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ORIGINAL ARTICLE
Year : 2011  |  Volume : 27  |  Issue : 3  |  Page : 339-343

A Comparative study of intrathecal dexmedetomidine and fentanyl as adjuvants to Bupivacaine


1 Department of Anaesthesia, Chhatrapati Shahuji Maharaj Medical University, Uttar Pradesh, Lucknow, India
2 Department of General Surgery, Chhatrapati Shahuji Maharaj Medical University, Uttar Pradesh, Lucknow, India

Correspondence Address:
Reetu Verma
Chhatrapati Shahuji Maharaj Medical University, King George Medical College, Lucknow
India
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Source of Support: None, Conflict of Interest: None


DOI: 10.4103/0970-9185.83678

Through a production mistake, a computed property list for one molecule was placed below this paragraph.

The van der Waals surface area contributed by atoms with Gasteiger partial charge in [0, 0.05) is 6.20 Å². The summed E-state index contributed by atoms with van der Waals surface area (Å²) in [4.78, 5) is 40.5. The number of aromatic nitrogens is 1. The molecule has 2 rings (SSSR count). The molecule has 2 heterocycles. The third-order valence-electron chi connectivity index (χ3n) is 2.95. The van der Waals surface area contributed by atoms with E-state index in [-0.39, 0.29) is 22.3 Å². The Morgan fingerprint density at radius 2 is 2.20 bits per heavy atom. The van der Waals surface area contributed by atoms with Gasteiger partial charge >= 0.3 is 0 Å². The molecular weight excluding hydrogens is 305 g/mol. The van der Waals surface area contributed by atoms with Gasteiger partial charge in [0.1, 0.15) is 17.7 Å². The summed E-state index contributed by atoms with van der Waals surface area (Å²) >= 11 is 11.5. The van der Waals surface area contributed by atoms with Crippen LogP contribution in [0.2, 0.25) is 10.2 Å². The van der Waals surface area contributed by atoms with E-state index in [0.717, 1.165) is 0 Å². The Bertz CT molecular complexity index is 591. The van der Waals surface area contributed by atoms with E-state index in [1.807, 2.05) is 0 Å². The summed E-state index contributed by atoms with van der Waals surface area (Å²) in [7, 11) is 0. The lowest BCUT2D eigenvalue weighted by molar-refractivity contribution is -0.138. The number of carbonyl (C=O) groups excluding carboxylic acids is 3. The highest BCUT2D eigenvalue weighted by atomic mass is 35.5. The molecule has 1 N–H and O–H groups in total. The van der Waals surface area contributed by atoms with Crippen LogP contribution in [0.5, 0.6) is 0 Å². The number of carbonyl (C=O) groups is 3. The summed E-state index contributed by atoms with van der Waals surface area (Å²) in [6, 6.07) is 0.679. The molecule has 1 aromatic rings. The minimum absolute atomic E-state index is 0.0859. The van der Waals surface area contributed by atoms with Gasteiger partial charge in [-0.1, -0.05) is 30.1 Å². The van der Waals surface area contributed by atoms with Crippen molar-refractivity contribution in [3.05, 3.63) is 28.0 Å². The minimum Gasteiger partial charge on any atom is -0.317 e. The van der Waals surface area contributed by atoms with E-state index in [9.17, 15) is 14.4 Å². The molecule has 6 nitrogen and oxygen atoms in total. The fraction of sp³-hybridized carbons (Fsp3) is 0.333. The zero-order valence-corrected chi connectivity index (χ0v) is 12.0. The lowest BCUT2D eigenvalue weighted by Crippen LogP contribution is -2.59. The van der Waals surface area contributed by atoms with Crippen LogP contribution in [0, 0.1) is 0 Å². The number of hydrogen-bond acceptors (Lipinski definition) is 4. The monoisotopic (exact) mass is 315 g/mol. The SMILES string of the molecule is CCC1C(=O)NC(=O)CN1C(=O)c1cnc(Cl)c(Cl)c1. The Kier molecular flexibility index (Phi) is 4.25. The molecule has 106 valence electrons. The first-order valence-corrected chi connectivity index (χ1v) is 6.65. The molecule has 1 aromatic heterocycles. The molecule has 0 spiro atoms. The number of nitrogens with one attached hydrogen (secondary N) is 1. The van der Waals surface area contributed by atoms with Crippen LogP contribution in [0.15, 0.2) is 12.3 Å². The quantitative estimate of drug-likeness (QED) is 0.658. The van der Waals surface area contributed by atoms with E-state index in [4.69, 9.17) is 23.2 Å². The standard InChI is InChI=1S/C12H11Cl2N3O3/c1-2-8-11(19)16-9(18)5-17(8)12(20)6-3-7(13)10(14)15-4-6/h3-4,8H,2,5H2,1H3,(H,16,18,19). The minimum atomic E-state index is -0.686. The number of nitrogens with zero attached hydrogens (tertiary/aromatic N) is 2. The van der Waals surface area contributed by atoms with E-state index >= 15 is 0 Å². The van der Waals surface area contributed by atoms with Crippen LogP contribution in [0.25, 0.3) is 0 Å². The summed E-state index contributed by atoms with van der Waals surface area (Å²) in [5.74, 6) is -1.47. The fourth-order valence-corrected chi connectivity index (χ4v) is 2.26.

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Background: Various adjuvants have been used with local anesthetics in spinal anesthesia to avoid intraoperative visceral and somatic pain and to provide prolonged postoperative analgesia. Dexmedetomidine, the new highly selective α2-agonist drug, is now being used as a neuraxial adjuvant. The aim of this study was to evaluate the onset and duration of sensory and motor block, hemodynamic effect, postoperative analgesia, and adverse effects of dexmedetomidine or fentanyl given intrathecally with hyperbaric 0.5% bupivacaine. Materials and Methods: Sixty patients classified in American Society of Anesthesiologists classes I and II scheduled for lower abdominal surgeries were studied. Patients were randomly allocated to receive either 12.5 mg hyperbaric bupivacaine plus 5 μg dexmedetomidine (group D, n=30) or 12.5 mg hyperbaric bupivacaine plus 25 μg fentanyl (group F, n=30) intrathecal. Results: Patients in dexmedetomidine group (D) had a significantly longer sensory and motor block time than patients in fentanyl group (F). The mean time of sensory regression to S1 was 476±23 min in group D and 187±12 min in group F (P<0.001). The regression time of motor block to reach modified Bromage 0 was 421±21 min in group D and 149±18 min in group F (P<0.001). Conclusions: Intrathecal dexmedetomidine is associated with prolonged motor and sensory block, hemodynamic stability, and reduced demand for rescue analgesics in 24 h as compared to fentanyl.


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